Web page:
PEOPLE who live in areas of long-term low employment are at a greater risk of premature death.
Geographers from Durham University found those living in such areas are more likely to suffer from arthritis, asthma, heart conditions and back problems.
Its Institute of Hazard, Risk and Resilience and Wolfson Institute looked at the information 20,000 people collected by the Office for National Statistics.
Age, gender, mobility and populations were compared between areas according to employment, with the researchers stating the findings show the importance of health policies and job projects.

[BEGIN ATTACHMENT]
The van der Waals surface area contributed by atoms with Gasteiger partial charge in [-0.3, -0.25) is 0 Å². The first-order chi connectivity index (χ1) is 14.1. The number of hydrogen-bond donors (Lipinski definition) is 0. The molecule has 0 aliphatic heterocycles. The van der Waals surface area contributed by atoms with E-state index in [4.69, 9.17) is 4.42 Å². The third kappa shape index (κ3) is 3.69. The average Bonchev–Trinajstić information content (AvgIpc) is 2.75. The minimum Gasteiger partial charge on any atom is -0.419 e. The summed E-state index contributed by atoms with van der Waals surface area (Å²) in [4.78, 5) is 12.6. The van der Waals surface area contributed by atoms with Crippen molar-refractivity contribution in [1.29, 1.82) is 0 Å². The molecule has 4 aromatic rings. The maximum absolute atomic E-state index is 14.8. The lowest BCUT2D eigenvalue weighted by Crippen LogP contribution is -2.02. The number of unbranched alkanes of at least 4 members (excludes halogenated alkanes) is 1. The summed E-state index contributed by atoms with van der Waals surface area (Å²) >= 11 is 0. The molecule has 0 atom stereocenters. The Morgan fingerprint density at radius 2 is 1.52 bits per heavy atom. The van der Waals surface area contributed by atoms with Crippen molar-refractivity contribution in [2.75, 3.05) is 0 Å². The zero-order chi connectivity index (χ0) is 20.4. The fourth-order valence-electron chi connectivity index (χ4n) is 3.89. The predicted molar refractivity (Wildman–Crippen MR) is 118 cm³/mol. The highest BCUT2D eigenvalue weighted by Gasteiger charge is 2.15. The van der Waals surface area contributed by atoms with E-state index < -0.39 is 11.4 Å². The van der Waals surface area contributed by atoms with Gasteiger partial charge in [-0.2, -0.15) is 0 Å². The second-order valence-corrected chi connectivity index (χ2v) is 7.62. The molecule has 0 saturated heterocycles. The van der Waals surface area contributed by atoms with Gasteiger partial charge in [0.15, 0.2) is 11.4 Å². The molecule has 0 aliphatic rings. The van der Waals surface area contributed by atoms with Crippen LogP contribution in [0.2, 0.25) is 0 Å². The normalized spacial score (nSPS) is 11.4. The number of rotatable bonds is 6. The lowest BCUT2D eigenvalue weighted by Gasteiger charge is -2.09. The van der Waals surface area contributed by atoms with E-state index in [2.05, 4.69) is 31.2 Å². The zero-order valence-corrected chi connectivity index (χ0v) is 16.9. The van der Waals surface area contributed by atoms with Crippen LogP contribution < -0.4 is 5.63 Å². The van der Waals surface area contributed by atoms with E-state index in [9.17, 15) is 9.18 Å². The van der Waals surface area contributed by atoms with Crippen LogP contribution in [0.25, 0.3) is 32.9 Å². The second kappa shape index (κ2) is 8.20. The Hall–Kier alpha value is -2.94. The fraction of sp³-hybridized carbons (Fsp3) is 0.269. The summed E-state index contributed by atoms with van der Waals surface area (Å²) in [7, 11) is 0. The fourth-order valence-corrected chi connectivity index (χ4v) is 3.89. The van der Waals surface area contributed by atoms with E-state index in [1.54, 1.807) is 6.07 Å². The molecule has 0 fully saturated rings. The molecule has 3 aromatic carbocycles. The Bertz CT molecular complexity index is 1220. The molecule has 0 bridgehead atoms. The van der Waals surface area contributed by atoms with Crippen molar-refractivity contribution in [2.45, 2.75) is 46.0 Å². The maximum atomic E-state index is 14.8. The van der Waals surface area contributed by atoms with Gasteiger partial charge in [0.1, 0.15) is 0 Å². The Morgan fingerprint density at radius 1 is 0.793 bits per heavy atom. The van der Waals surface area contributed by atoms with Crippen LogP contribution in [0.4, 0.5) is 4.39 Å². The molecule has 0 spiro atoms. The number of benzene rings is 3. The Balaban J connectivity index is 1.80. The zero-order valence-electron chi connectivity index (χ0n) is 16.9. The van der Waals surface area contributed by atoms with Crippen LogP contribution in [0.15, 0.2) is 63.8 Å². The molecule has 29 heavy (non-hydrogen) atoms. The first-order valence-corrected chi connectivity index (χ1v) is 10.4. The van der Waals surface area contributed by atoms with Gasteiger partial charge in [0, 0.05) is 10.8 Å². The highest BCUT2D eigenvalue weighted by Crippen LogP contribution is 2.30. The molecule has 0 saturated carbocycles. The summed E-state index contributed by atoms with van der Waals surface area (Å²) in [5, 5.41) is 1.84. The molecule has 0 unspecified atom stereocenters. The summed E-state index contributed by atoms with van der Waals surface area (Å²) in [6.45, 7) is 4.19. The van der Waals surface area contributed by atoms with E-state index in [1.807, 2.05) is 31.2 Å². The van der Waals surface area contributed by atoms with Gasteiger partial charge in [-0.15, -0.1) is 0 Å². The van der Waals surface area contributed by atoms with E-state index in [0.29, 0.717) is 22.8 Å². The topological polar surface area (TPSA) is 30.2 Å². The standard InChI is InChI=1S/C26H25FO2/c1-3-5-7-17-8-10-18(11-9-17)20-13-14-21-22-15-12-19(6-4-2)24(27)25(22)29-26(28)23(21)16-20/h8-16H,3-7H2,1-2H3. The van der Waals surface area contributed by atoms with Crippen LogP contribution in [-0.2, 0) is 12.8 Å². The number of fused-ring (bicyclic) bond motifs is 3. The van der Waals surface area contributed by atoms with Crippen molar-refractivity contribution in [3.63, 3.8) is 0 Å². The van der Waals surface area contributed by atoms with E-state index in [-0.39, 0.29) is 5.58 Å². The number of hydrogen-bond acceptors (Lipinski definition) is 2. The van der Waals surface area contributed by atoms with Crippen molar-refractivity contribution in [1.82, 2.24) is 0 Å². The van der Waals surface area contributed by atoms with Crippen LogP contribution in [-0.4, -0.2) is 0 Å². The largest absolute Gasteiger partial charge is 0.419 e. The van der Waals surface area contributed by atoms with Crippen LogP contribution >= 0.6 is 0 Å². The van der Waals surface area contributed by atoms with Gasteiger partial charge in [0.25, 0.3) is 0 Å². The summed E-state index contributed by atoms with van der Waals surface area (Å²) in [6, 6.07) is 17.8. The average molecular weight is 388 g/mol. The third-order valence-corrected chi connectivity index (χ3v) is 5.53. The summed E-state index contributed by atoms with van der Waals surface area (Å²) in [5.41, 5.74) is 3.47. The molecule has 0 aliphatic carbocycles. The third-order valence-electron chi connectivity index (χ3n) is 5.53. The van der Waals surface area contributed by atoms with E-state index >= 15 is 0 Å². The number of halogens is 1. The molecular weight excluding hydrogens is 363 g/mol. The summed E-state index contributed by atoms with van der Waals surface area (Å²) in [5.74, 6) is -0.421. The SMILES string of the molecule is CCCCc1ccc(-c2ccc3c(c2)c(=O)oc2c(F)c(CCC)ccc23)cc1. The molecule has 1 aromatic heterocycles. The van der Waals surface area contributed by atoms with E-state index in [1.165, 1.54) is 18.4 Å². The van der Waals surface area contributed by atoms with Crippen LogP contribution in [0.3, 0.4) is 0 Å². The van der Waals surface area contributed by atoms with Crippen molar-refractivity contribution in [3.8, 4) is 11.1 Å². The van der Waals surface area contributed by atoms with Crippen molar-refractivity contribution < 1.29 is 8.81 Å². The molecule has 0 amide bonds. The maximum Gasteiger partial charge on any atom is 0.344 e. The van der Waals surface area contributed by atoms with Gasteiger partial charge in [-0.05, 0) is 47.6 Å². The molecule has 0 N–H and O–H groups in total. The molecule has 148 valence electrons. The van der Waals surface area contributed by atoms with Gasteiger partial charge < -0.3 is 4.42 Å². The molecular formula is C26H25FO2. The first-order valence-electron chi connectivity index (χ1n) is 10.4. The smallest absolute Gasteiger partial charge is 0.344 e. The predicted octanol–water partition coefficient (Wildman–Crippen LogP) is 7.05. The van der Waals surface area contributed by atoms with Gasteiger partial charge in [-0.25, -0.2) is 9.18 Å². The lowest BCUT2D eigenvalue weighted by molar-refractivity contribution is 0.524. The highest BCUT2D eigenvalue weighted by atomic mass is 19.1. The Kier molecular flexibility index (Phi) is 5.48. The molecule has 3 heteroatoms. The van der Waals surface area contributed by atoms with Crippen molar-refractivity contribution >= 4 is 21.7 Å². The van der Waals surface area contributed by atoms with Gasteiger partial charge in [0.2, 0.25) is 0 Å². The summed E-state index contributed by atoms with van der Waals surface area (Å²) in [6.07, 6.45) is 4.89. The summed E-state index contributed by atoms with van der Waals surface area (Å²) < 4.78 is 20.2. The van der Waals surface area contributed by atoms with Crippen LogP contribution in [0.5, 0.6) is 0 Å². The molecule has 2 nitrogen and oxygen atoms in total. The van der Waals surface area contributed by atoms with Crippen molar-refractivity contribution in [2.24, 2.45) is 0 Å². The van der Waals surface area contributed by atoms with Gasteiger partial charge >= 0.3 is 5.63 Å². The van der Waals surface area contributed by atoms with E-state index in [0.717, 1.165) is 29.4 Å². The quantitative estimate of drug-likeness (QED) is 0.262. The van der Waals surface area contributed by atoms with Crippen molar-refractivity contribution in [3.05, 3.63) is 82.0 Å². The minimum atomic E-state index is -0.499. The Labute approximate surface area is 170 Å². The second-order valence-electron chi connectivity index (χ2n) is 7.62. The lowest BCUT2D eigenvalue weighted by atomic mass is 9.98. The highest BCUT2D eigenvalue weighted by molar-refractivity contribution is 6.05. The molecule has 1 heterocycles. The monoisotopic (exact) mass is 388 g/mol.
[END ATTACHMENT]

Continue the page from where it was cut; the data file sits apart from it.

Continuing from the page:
Co-author of the study Professor Sarah Curtis said: “Investment in secure employment and healthy working conditions is likely to reduce costs to society in terms of health and social care provision, and welfare benefit payments.
“Low employment and reports of poor health are connected and we need to look at how we can maintain and boost employment in areas with deep-seated deprivation.”